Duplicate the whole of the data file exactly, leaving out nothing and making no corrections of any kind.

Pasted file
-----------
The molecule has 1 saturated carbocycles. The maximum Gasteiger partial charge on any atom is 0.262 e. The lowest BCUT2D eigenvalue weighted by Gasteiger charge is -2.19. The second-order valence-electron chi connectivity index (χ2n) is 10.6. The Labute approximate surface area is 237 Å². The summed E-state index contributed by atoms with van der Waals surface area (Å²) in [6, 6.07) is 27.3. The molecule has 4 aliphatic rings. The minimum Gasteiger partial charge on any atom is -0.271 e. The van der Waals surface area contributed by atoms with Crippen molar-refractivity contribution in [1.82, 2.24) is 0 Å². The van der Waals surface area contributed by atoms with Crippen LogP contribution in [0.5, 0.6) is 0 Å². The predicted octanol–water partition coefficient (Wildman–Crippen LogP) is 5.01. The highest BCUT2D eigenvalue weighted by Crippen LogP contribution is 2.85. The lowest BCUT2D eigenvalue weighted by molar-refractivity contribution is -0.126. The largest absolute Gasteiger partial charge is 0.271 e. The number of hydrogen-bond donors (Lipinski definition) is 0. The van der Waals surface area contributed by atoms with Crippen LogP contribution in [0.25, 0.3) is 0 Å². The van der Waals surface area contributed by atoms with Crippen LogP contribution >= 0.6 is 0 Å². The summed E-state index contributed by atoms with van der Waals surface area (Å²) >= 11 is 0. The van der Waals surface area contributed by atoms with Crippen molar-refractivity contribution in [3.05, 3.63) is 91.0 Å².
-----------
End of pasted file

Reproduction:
The molecule has 1 saturated carbocycles. The maximum Gasteiger partial charge on any atom is 0.262 e. The lowest BCUT2D eigenvalue weighted by Gasteiger charge is -2.19. The second-order valence-electron chi connectivity index (χ2n) is 10.6. The Labute approximate surface area is 237 Å². The summed E-state index contributed by atoms with van der Waals surface area (Å²) in [6, 6.07) is 27.3. The molecule has 4 aliphatic rings. The minimum Gasteiger partial charge on any atom is -0.271 e. The van der Waals surface area contributed by atoms with Crippen molar-refractivity contribution in [1.82, 2.24) is 0 Å². The van der Waals surface area contributed by atoms with Crippen LogP contribution in [0.5, 0.6) is 0 Å². The predicted octanol–water partition coefficient (Wildman–Crippen LogP) is 5.01. The highest BCUT2D eigenvalue weighted by Crippen LogP contribution is 2.85. The lowest BCUT2D eigenvalue weighted by molar-refractivity contribution is -0.126. The largest absolute Gasteiger partial charge is 0.271 e. The number of hydrogen-bond donors (Lipinski definition) is 0. The van der Waals surface area contributed by atoms with Crippen LogP contribution in [0.25, 0.3) is 0 Å². The van der Waals surface area contributed by atoms with Crippen LogP contribution >= 0.6 is 0 Å². The summed E-state index contributed by atoms with van der Waals surface area (Å²) >= 11 is 0. The van der Waals surface area contributed by atoms with Crippen molar-refractivity contribution in [3.05, 3.63) is 91.0 Å².